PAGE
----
In the years following Merlo's death, Williams descended into a period of nearly catatonic depression and increasing drug use; this resulted in several hospitalizations and commitments to mental health facilities. He submitted to injections by Dr. Max Jacobson – known popularly as Dr. Feelgood – who used increasing amounts of amphetamines to overcome his depression. Jacobson combined these with prescriptions for the sedative Seconal to relieve his insomnia. During this time, influenced by his mother, a Roman Catholic convert, Williams joined the Catholic Church (though he later claimed that he never took his conversion seriously). He was never truly able to recoup his earlier success, or to entirely overcome his dependence on prescription drugs.
Edwina Dakin died in 1980 at the age of 95. Her health had begun failing during the early 1970s and she lived in a care facility from 1975 onward. Williams rarely saw his mother in her later years and retained a strong animosity toward her; friends described his reaction to her death as "mixed".
As Williams grew older, he felt increasingly alone; he feared old age and losing his sexual appeal to younger gay men. In the 1970s, when he was in his 60s, Williams had a lengthy relationship with Robert Carroll, a Vietnam veteran and aspiring writer in his 20s. Williams had deep affection for Carroll and respect for what he saw as the younger man's talents. Along with Williams' sister Rose, Carroll was one of the two people who received a bequest in Williams' will. Williams described Carroll's behavior as a combination of "sweetness" and "beastliness". Because Carroll had a drug problem (as did Williams), friends such as Maria St. Just saw the relationship as "destructive". Williams wrote that Carroll played on his "acute loneliness" as an aging gay man. When the two men broke up in 1979, Williams called Carroll a "twerp", but they remained friends until Williams died four years later.
On February 25, 1983, Williams was found dead at age 71 in his suite at the Hotel Elysée in New York. The Chief Medical Examiner of New York City, Elliot M. Gross, reported that Williams had choked to death from inhaling the plastic cap of a bottle of the type that might contain a nasal spray or eye solution.
He wrote in his will in 1972: "I, Thomas Lanier (Tennessee) Williams, being in sound mind upon this subject, and having declared this wish repeatedly to my close friends-do hereby state my desire to be buried at sea. More specifically, I wish to be buried at sea at as close a possible point as the American poet Hart Crane died by choice in the sea; this would be ascrnatible [sic], this geographic point, by the various books (biographical) upon his life and death. I wish to be sewn up in a canvas sack and dropped overboard, as stated above, as close as possible to where Hart Crane was given by himself to the great mother of life which is the sea: the Caribbean, specifically, if that fits the geography of his death. Otherwise—whereever fits it [sic].". But his brother Dakin Williams arranged for him to be buried at Calvary Cemetery, in St. Louis, Missouri, where his mother is buried.
Williams left his literary rights to The University of the South in Sewanee, Tennessee, an Episcopal school, in honor of his maternal grandfather, Walter Dakin, an alumnus of the university. The funds support a creative writing program. When his sister Rose died in 1996 after many years in a mental institution, she bequeathed $7 million from her part of the Williams estate to The University of the South as well.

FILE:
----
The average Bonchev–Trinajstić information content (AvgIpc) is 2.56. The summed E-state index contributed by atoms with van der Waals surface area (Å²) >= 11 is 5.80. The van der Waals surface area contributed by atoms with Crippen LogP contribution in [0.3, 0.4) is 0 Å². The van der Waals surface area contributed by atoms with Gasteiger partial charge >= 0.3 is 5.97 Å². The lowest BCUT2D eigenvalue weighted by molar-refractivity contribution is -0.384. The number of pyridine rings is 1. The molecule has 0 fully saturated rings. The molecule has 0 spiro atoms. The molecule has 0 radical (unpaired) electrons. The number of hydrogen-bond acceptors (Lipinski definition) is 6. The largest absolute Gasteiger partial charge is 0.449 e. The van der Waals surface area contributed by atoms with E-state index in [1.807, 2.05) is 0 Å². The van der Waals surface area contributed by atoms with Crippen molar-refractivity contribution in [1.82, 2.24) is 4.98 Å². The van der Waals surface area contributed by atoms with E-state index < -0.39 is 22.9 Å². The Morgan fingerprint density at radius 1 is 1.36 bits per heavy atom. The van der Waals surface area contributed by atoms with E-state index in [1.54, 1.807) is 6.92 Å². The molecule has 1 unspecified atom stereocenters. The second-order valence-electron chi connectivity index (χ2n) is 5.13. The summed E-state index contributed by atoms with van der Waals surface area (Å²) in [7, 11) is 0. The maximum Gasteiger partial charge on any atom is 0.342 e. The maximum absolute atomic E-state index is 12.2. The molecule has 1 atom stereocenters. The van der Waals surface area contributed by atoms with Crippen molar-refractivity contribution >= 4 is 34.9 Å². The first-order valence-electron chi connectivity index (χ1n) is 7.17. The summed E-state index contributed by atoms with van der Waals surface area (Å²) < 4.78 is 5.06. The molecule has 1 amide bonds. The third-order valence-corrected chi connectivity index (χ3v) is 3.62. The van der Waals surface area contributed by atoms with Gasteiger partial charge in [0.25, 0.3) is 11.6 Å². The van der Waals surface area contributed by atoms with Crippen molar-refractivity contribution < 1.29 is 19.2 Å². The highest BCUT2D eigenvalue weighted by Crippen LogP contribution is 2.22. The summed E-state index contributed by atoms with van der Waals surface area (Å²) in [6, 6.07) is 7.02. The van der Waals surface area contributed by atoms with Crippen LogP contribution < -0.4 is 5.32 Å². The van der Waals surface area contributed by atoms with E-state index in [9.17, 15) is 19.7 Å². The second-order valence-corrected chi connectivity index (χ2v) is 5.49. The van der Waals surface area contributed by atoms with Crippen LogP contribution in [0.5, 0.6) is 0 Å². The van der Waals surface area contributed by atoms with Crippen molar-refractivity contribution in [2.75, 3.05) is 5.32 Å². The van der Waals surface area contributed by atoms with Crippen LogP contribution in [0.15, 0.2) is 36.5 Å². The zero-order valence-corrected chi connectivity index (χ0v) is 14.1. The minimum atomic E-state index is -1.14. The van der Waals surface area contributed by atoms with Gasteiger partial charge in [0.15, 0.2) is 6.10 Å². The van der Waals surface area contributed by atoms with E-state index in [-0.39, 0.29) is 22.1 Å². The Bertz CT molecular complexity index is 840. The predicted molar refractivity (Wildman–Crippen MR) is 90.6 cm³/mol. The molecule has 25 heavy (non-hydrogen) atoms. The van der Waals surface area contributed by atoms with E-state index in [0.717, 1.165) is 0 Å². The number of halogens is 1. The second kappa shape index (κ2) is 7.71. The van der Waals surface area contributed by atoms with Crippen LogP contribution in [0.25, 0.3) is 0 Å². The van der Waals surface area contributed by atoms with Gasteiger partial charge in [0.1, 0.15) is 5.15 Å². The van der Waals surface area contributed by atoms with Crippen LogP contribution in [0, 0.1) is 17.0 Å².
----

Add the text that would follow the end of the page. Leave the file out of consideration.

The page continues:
From February 1 to July 21, 2011, to commemorate the 100th anniversary of his birth, the Harry Ransom Center at the University of Texas at Austin, the home of Williams' archive, exhibited 250 of his personal items. The exhibit, titled "Becoming Tennessee Williams," included a collection of Williams manuscripts, correspondence, photographs and artwork. The Ransom Center holds the earliest and largest collections of Williams' papers, including all of his earliest manuscripts, the papers of his mother Edwina Williams, and those of his long-time agent Audrey Wood.
In late 2009, Williams was inducted into the Poets' Corner at the Cathedral of Saint John the Divine in New York. Performers and artists who took part in his induction included Vanessa Redgrave, playwright John Guare, Eli Wallach, Sylvia Miles, Gregory Mosher, and Ben Griessmeyer.
The Tennessee Williams Theatre in Key West, Florida, is named for him. The Tennessee Williams Key West Exhibit on Truman Avenue houses rare Williams memorabilia, photographs, and pictures including his famous typewriter.
At the time of his death, Williams had been working on a final play, In Masks Outrageous and Austere, which attempted to reconcile certain forces and facts of his own life. This was a continuing theme in his work. As of September 2007, author Gore Vidal was completing the play, and Peter Bogdanovich was slated to direct its Broadway debut. The play received its world premiere in New York City in April 2012, directed by David Schweizer and starring Shirley Knight as Babe.
The rectory of St. Paul's Episcopal Church in Columbus, Mississippi, where Williams's grandfather Dakin was rector at the time of Williams's birth, was moved to another location in 1993 for preservation. It was newly renovated in 2010 for use by the City of Columbus as the Tennessee Williams Welcome Center.
Williams's literary legacy is represented by the literary agency headed by Georges Borchardt.